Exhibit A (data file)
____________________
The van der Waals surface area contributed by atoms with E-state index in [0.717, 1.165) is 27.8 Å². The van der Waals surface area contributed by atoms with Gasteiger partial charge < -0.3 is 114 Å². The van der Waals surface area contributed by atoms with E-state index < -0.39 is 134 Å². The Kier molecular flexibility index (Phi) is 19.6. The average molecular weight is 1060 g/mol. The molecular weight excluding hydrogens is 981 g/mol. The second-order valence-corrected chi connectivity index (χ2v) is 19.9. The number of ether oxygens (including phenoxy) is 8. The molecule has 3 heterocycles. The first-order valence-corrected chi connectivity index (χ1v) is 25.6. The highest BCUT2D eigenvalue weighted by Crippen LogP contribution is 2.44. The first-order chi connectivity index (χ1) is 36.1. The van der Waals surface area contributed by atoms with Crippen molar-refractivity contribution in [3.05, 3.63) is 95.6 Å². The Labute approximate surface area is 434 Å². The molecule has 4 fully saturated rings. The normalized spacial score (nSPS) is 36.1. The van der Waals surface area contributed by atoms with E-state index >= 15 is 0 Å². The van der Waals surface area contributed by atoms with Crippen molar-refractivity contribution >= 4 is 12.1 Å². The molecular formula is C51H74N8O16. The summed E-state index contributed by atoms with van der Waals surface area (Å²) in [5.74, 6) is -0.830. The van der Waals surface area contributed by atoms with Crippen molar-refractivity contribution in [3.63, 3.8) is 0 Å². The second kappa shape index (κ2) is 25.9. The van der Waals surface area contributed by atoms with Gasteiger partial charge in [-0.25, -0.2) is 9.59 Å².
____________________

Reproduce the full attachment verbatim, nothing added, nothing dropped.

The van der Waals surface area contributed by atoms with E-state index in [0.717, 1.165) is 27.8 Å². The van der Waals surface area contributed by atoms with Gasteiger partial charge < -0.3 is 114 Å². The van der Waals surface area contributed by atoms with E-state index < -0.39 is 134 Å². The Kier molecular flexibility index (Phi) is 19.6. The average molecular weight is 1060 g/mol. The molecular weight excluding hydrogens is 981 g/mol. The second-order valence-corrected chi connectivity index (χ2v) is 19.9. The number of ether oxygens (including phenoxy) is 8. The molecule has 3 heterocycles. The first-order valence-corrected chi connectivity index (χ1v) is 25.6. The highest BCUT2D eigenvalue weighted by Crippen LogP contribution is 2.44. The first-order chi connectivity index (χ1) is 36.1. The van der Waals surface area contributed by atoms with Crippen molar-refractivity contribution in [3.05, 3.63) is 95.6 Å². The Labute approximate surface area is 434 Å². The molecule has 4 fully saturated rings. The normalized spacial score (nSPS) is 36.1. The van der Waals surface area contributed by atoms with E-state index >= 15 is 0 Å². The van der Waals surface area contributed by atoms with Crippen molar-refractivity contribution >= 4 is 12.1 Å². The molecular formula is C51H74N8O16. The summed E-state index contributed by atoms with van der Waals surface area (Å²) in [5.74, 6) is -0.830. The van der Waals surface area contributed by atoms with Crippen molar-refractivity contribution in [3.63, 3.8) is 0 Å². The second kappa shape index (κ2) is 25.9. The van der Waals surface area contributed by atoms with Gasteiger partial charge in [-0.25, -0.2) is 9.59 Å².